The most common characteristic of children with mathematical disorders is a difficulty in retrieving basic
arithmetic facts. Different hypotheses about the underlying cause and the specificity of this deficit have been postulated.
Some of them are general (such as low speed-of-processing or difficulties in retrieving semantic information from longterm
memory), others are more specific (such as problems with material requiring verbal routines or a deficit in representing
or accessing arithmetic facts). To clarify this, children with poor arithmetic facts abilities (PoorAF) and control children
of the same age performed five computerized tasks requiring the retrieval of information from long-term memory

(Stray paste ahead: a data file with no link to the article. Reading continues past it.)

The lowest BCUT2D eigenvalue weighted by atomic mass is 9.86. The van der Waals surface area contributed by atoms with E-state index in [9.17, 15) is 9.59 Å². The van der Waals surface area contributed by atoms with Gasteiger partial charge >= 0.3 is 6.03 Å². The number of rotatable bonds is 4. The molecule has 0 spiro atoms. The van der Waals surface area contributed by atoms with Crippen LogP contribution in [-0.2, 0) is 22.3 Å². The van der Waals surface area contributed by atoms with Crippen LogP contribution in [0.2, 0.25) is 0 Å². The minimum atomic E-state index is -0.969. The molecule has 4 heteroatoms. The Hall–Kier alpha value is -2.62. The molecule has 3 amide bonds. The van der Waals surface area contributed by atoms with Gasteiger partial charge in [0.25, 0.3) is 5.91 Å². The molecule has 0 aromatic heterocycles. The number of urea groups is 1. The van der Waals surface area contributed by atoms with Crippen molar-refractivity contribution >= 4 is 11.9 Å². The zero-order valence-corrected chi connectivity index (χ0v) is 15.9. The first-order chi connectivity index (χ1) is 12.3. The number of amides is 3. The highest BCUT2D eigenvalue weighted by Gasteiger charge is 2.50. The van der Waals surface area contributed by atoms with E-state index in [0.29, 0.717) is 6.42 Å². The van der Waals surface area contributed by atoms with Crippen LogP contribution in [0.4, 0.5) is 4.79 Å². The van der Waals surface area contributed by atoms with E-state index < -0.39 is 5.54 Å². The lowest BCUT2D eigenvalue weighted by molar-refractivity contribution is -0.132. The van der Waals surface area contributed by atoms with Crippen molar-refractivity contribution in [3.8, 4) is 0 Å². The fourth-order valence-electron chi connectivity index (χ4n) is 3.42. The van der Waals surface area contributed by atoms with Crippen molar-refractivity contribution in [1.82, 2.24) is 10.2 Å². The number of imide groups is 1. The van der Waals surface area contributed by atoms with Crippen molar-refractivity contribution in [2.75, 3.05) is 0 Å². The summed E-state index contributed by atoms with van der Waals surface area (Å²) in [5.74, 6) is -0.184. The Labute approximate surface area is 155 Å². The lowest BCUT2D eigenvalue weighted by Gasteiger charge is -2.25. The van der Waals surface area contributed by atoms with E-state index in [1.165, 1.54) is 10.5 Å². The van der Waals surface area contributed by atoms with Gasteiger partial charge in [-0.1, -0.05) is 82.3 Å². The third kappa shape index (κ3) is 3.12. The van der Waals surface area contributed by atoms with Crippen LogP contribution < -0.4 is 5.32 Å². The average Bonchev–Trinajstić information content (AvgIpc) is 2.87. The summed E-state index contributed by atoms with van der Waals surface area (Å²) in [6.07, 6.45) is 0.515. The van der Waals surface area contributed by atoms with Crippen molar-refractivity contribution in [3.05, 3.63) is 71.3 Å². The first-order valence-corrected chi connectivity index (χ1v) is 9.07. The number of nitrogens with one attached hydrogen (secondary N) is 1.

such as the product of multiplication facts, words semantically related to a target, objects functionally associated with a
target, countries corresponding to a capital city presented as target, and the final word of incomplete French proverbs. In
addition, a perceptual task was used as a measure of children’s processing speed. It was found that children with PoorAF
were significantly slower than control children only in the arithmetic retrieval task. These findings support the hypothesis
of a specific numerical deficit altering the retrieval of the arithmetic network from long-term memory.